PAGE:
Planned Impact

The research project is designed to have a significant impact on policy discussions and outcomes. A borderland perspective unsettles an emerging policy consensus related to notions of state 'fragility', peacebuilding/statebuilding, good/good enough governance, and conflict sensitive reconstruction and development. More specifically the research will have an impact on the following actors and issues:

Multi-lateral and bi-lateral donors
The research will be directly relevant to donor agencies working in Nepal and Sri Lanka, including the UN Peacebuilding Fund, UNDP, USAID, DFID, GIZ, ADB, and the World Bank. Donors in both countries are struggling to navigate the complex political dynamics surrounding the post war transition. Projects of particular significance include; the UK FCO's support for inter-ethnic reconciliation; DFID and Asia Foundation's work on local governance and security; the World Bank livelihoods projects for conflict-affected communities, and ADB's road construction projects. The research will also be of relevance to the Chinese and Indian governments, which are amongst the leading bi-lateral donors in both countries. We will engage with India through its embassies in Nepal and Sri Lanka and the Ministry of External Affairs in Delhi. We will seek to engage with the appropriate Chinese ministries and think tanks.

The policy guidelines will relate to a range of policy domains including: the allocation of post-conflict aid; area-based programming; the inclusion of borderland populations in peace settlements; decentralisation and post-war governance and the role of infrastructure development in post-conflict settings. The guidelines will be directly relevant to policy frameworks linked to fragile states and post-war peacebuilding - including the UK government's Stabilisation Unit and the FCO's Building Stability Overseas (BSOS).


NGOs
The research will benefit a large number of local, national and international NGOs working on development and peacebuilding in both Nepal and Sri Lanka. Key NGOs include from Sri Lanka the Centre for Policy Alternatives (CPA) and Sevalanka Foundation, and from Nepal the Asian Academy for Peace and Nepal Institute for Policy Studies. The research will inform key projects such as CPA's research work on governance reform, or the Asian Academy for Peace's work on peacebuilding and participatory development. Several international development and peacebuilding NGOs work in both countries including Search for Common Ground and Oxfam. By exploring the potential negative consequences of development programmes in borderland regions, and the potential role that borderland populations can play in peace settlements and governance, the research will provide important practical recommendations to improve these NGOs' practice.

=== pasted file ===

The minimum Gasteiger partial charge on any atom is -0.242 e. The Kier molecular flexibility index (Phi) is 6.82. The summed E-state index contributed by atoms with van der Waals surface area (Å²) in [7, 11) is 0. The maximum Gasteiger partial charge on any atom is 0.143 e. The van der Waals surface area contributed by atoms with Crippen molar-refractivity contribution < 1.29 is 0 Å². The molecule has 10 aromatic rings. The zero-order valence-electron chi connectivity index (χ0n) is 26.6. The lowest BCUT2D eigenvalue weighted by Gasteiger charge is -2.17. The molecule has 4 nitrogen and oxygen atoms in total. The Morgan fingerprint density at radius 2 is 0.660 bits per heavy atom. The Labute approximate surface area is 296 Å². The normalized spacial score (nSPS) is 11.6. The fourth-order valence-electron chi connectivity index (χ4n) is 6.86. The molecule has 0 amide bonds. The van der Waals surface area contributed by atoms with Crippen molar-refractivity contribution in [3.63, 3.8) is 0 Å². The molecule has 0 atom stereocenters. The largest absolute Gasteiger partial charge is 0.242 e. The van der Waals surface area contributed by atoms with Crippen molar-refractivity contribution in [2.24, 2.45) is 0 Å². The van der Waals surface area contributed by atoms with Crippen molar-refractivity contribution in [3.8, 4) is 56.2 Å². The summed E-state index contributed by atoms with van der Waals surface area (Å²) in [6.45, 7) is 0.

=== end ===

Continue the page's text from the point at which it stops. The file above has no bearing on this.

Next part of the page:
Business community in Sri Lanka and Nepal
While we envisage the project's findings to be most relevant to NGOs and donor agencies, we also hope that these findings may be of use to international and local private sector actors involved in post-war reconstruction and service delivery. We will engage with the local private sector through local chambers of commerce. We will identify international private sector actors through discussions with donors and seek to engage them in discussions on conflict-sensitivity and policies related to corporate social responsibility. International Alert has extensive experience on these issues and will also facilitate the involvement of these actors.

National and Local Government
It is necessary to engage with particular sensitivity with government representatives. However MC and CEPA have extensive experience with this regard and will identify receptive individuals and government departments to work with, in order to develop policy recommendations that are relevant and politically viable.

Publications